The flip side of the too-fast deal


It was crazy, back then in the go-go mid-aughts.  In 2005, you saw a house online, you left work, you drove by it (or just looked at it in a fuzzy Google Earth picture, orthaganal view only), and your agent had you sign a purchase and sale agreement that was emailed over and faxed back in a matter of minutes.  No financing contingency, no inspection period, and only if you were lucky, did you get the property after bidding up against a dozen competitors, escalating over their offers and submitting your bid with an 8 X 10″ glossy promising the seller you’d love the home as much as they did.   Total time from first glance, true love, to consummation?  20 days, max.   You didn’t even have Zillow to help you with a valuation until a year later.

It is crazy, right here in the late-aughts.  You see the house online, after it’s been beamed to your iphone within minutes of its activation by your five listing feed services and your agent.  You review it from every angle possible, right down to the Street View on Google.  You look at 50 comparable properties, online, and another 50 in person.  A month goes by.  The house is still there, online, price reduced.  You have your agent take you through.  It’s really really nice.  You remember when your co-worker bought nearly the same house for the same price, four years ago, a block away, in a frenzied bidding war and a deal process that caused him to lose the REST of his hair.  He’s seemed pretty happy there.  Can afford the mortgage he originated at 6.5%, fixed.  Your rate will be 5.25%.  Maybe lower — the seller’s throwing in points.  So you take another walk through.  You bring your mom.  Your brother-in-law.  Your contractor buddy.  Looks pretty good.  Still looks good after the leaves fall.  Looks good in snow.  Looks good in the filtered sunshine of February.  You’re thinking this rental house you’re living in is sure cheap, and it’s probably been a good investment not buying these past four years, but darn it, you want to OWN.  You want to be mortgage free in 30 years, in your own home, like grandma and grandpa, like mom and dad.  So you make an offer.  It’s low, but it’s a starting point.  You get a counteroffer.  You think about it, you crunch the numbers.  After three rounds of this, you agree on terms with the seller.  Then a 10 day inspection — don’t forget to test that popcorn ceiling!   It may be asbestos!  (Of course it is, says your agent, but you want to be sure)  You send a camera down the sewer line.   You interview the neighbors.  You waive your inspection contingency…no big problems there.  You get four good faith estimates for a loan…finally choosing the best deal you’re offered.  45 days later, you close.  Four months after first view.  Two months after first serious consideration.  Whew.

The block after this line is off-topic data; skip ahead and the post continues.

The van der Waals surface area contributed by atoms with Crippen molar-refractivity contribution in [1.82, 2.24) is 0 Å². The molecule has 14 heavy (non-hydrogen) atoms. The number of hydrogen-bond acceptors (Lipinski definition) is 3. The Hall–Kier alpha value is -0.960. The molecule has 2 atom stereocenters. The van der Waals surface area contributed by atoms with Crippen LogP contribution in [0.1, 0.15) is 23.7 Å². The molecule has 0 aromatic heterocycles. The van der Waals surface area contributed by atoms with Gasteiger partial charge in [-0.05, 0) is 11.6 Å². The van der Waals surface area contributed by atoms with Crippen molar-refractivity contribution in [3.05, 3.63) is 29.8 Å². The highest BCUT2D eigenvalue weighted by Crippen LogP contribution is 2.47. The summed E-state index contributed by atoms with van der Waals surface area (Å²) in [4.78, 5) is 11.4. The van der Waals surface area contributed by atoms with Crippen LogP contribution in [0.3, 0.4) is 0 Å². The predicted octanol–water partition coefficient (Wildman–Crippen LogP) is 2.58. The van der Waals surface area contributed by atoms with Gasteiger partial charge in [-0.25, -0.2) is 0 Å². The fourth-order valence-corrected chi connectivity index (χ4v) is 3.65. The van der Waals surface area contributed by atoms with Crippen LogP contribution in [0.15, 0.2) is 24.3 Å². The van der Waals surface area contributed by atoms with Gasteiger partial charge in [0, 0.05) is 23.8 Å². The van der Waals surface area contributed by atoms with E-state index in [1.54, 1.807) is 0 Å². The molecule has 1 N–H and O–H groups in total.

Somewhere ‘twixt is the right amount of drama, consideration, reflection, and due diligence.  At the end of the day, DECIDE!

Leave a Reply